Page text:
New Blog Research Shows Consumers Care Deeply About Environmental Responsibility, but Concerns Vary by Age and Gender

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Analysis of social media indicates consumers are making conscious brand choices and holding themselves accountable for environmental sustainability

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Consumers are expecting you to step up to operate as a sustainable business, and asking for your help to enable them to make the right choices to trim their environmental impact. There's an enormous market opportunity as this consciousness gains momentum.

We're all talking…a lot…about the growing crisis in environmental sustainability and what needs to be done. Umbria Inc., a market intelligence company that specializes in blog research and consumer generated media (CGM) for market insight, has just completed its first blogosphere research report outlining changing consumer attitudes and behaviors on environmental topics. The summary results are being presented this week at the Sustainable Brands '07 conference.

Umbria's research shows that consumers are increasingly discussing environmental issues in online social media., with nearly 10,000 mentions per week* over the course of the summer months. Almost seven in 10 mentions were from males, indexing far higher than the generic blogosphere composition. The conversations also skewed to both ends of the age spectrum, with Baby Boomers contributing to almost 40% of the conversations, and Gen Y (teenage to late 20s) besting that percentage with 51%. Gen Xers - those in their 30s and early 40s - were seemingly preoccupied, as they contributed to only 11% of the total conversations about environmental sustainability.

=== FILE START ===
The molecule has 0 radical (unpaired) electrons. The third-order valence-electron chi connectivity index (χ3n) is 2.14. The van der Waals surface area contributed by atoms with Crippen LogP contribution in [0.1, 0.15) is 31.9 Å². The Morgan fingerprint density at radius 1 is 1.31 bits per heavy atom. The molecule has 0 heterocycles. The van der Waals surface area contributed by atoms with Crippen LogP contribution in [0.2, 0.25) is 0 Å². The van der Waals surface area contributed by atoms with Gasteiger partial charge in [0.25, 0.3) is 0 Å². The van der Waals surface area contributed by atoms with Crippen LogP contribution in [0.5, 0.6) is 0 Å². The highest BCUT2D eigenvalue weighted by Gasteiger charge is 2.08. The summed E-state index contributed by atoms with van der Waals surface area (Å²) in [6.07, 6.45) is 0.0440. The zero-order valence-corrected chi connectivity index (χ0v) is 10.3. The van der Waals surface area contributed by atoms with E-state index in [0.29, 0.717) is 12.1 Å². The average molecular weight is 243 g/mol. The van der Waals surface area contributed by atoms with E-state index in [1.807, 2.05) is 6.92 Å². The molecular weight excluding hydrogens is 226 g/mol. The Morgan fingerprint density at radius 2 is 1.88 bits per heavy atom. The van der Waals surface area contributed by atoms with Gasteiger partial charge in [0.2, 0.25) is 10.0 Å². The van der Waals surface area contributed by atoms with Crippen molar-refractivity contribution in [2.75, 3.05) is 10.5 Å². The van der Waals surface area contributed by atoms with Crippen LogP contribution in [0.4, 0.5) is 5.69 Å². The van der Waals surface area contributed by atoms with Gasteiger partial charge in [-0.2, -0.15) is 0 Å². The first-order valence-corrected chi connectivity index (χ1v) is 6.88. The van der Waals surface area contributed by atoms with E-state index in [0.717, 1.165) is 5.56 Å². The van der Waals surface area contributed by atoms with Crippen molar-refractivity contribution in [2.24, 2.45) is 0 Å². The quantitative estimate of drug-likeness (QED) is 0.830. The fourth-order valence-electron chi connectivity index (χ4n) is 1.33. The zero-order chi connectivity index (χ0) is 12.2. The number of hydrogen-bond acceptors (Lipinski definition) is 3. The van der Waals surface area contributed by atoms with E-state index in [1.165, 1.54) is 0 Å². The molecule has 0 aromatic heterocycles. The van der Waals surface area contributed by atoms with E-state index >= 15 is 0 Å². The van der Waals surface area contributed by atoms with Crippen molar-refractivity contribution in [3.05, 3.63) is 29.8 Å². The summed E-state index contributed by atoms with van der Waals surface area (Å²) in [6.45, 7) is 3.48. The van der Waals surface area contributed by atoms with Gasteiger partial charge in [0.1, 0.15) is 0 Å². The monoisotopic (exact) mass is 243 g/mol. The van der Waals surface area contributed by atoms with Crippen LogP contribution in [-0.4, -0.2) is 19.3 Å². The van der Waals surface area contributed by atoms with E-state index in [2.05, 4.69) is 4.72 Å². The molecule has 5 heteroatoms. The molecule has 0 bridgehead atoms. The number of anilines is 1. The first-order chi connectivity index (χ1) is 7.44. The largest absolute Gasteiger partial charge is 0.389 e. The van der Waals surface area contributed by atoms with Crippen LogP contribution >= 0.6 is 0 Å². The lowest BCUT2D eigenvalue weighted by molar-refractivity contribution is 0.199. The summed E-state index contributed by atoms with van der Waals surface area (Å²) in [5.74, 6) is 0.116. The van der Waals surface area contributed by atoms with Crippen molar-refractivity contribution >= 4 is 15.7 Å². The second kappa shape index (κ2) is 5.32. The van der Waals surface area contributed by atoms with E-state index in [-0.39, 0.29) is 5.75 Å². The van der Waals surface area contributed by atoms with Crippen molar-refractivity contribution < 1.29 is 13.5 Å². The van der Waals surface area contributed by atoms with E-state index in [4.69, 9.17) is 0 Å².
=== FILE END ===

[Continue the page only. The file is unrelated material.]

Other compelling insights culled from Umbria's Environmental Sustainability research include:

  •     Negative Sentiment: Environmental sustainability is an area generating sizeable concern, with approximately 70% of all discussions registering as negative. High-volume, negative conversations typically point to big need gaps where new products and ideas can thrive.
  •     Personal Changes: Concerned consumers expressed an immense desire to make changes in their homes or with their transportation, with more than 80% of all conversations dealing with industries or products they can personally control to make an environmental impact.

Personal Changes Mentioned by Topic:
    General home: 19.7%
    Automobile: 12.9%
    Packaging: 9.6%
    Products/goods: 7.2%
    Lights/lightbulbs: 6.4%
    Paper: 5.9%
    Travel: 5.3%
    Shopping bags: 5.0%
    Stores/shops: 4.0%
    Electronics/cellular: 3.3%
    Clothing/cotton: 2.9%
    Appliances: 1.4%
             Total             83.6%

  •     Causes and Solutions: Bloggers cite emissions as a cause of environmental issues more than a quarter of the time, with 11.5% alluding to waste as the secondary cause. SUVs are only referenced in 1.2% of cause-related discussions. Recycling and legislation/tax are the two most prominently discussed solutions to the problem, with both arising approximately 19% of the time.